What is better? For a child to learn to follow rules, policies and regulations; or to choose the way of reason and wisdom?
Young children often lack the experience to make proper choices in their lives. Wisdom is not so much about right and wrong, but about choosing what is best in each situation. Rules and guidelines are not the only way to guide a child, though they may be appropriate at times. A child must be brought through a process of reasoning to understand and to choose what is best.
We may tell a child it is time for bed. “Why do I have to!?” he protests.
“Because I’m mommy and I said so,” might be the response. But what are we teaching by this?
We are teaching our child the primary reason for going to bed is because one claiming to have authority is requiring it. In the child’s simple world he concludes the reason he has to go to bed is because authority has made the demand. He does not interpret and revise it. He does not say, “Oh, I know what mommy really meant; she meant I’m tired and need to rest.”
So as the child grows up, he gets bigger, stronger, better at arguing, and continues to seek the loophole. How can he equal or surpass the authority which is claimed by the parent, and so get the freedom to stay up longer? He continues to complain–and the parent, seeking to placate him, says, “When you are older you will get to stay up later.”
Now the child forms further concepts, namely, that being older and bigger will result in more freedom, so he yearns to ‘get bigger’ so he can have his own way. There is another name for a child who believes that larger size confers more freedom and opportunity: bully.
Instead, we should learn to reason with our children, employing logic, and cause and effect.
An alternative to, “It’s time for bed,” might be:
“Son, how are you feeling right now? Your eyes are red, and slightly closed. Do your eyes hurt a little bit? Is there any ache in your forehead? Did you play and study and work hard today? How long has it been since you woke up this morning? You look exhausted to me.”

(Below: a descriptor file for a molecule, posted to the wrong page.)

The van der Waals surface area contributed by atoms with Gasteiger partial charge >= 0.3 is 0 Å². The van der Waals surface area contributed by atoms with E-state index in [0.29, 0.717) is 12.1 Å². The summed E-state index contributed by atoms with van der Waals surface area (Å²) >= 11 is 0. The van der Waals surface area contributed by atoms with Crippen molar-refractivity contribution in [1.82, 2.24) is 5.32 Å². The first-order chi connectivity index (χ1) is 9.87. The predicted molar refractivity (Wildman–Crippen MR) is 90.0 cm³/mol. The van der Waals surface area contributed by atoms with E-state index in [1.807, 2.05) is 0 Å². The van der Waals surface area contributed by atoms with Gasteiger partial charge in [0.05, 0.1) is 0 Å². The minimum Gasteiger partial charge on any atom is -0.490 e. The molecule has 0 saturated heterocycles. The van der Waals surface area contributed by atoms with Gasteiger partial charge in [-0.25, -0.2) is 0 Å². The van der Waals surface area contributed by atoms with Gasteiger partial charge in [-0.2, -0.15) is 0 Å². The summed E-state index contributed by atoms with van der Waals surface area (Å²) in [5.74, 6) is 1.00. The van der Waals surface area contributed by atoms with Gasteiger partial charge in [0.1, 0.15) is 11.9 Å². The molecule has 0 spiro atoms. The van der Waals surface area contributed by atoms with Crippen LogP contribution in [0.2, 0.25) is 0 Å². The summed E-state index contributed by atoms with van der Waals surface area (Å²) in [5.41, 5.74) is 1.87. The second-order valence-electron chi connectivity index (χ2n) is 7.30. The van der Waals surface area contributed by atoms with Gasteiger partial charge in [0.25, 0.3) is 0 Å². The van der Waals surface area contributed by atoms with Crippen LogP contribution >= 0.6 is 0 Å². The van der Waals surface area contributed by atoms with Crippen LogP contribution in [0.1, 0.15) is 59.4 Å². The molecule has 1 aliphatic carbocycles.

You see, first of all, we can call attention to our child’s physical sensations. This is the first part of good training; asking the child to engage in self-awareness and to assess his condition. It might be followed with this question:
“Son, remember how I ask you this each evening? It is because I am teaching you to be aware of how tired you are. When a person becomes exhausted, he is more likely to be frustrated, discouraged, fussy and to make poor decisions. He may be less coordinated, he may trip and fall more readily, and just getting ready for bed seems like too much to do.” This might be followed by the next set of comments along these lines:
“I’m confident that you understand what I’m saying and that you desire to be clear-headed and reasonable. So I am asking you to make a wise choice right now to get ready for bed, because this is the wise thing to do.” Now, perhaps the child will refuse, but more often than not, he understands the wisdom and will be far more compliant than we may expect.
The above represents training. And it takes TIME. But the results will last him for a lifetime. He will grow up rational and reasonable…and will never go through the ‘terrible teens’.